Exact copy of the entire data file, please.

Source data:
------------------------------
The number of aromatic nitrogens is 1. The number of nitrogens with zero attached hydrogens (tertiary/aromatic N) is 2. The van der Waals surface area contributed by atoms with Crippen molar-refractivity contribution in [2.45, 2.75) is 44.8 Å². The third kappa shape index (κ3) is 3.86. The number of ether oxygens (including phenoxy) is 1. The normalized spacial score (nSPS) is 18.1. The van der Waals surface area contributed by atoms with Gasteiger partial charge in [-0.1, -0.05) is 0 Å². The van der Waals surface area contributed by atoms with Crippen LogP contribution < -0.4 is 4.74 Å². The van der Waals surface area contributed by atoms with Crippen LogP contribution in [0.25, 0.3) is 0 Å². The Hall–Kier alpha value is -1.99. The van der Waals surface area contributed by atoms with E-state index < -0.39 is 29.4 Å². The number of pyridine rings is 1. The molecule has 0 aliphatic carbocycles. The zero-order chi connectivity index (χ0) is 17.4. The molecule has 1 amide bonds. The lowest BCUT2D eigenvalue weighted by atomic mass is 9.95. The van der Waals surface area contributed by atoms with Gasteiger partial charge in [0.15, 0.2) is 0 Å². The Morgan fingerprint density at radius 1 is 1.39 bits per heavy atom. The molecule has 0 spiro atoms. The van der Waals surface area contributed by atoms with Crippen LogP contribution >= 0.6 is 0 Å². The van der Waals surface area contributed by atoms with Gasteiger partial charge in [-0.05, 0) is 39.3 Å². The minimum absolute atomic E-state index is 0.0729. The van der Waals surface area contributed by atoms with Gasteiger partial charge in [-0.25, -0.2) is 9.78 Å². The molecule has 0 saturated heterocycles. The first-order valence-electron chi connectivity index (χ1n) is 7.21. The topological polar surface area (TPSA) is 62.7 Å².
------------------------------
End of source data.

The number of aromatic nitrogens is 1. The number of nitrogens with zero attached hydrogens (tertiary/aromatic N) is 2. The van der Waals surface area contributed by atoms with Crippen molar-refractivity contribution in [2.45, 2.75) is 44.8 Å². The third kappa shape index (κ3) is 3.86. The number of ether oxygens (including phenoxy) is 1. The normalized spacial score (nSPS) is 18.1. The van der Waals surface area contributed by atoms with Gasteiger partial charge in [-0.1, -0.05) is 0 Å². The van der Waals surface area contributed by atoms with Crippen LogP contribution < -0.4 is 4.74 Å². The van der Waals surface area contributed by atoms with Crippen LogP contribution in [0.25, 0.3) is 0 Å². The Hall–Kier alpha value is -1.99. The van der Waals surface area contributed by atoms with E-state index < -0.39 is 29.4 Å². The number of pyridine rings is 1. The molecule has 0 aliphatic carbocycles. The zero-order chi connectivity index (χ0) is 17.4. The molecule has 1 amide bonds. The lowest BCUT2D eigenvalue weighted by atomic mass is 9.95. The van der Waals surface area contributed by atoms with Gasteiger partial charge in [0.15, 0.2) is 0 Å². The Morgan fingerprint density at radius 1 is 1.39 bits per heavy atom. The molecule has 0 spiro atoms. The van der Waals surface area contributed by atoms with Crippen LogP contribution >= 0.6 is 0 Å². The van der Waals surface area contributed by atoms with Gasteiger partial charge in [-0.05, 0) is 39.3 Å². The minimum absolute atomic E-state index is 0.0729. The van der Waals surface area contributed by atoms with Gasteiger partial charge in [-0.25, -0.2) is 9.78 Å². The molecule has 0 saturated heterocycles. The first-order valence-electron chi connectivity index (χ1n) is 7.21. The topological polar surface area (TPSA) is 62.7 Å².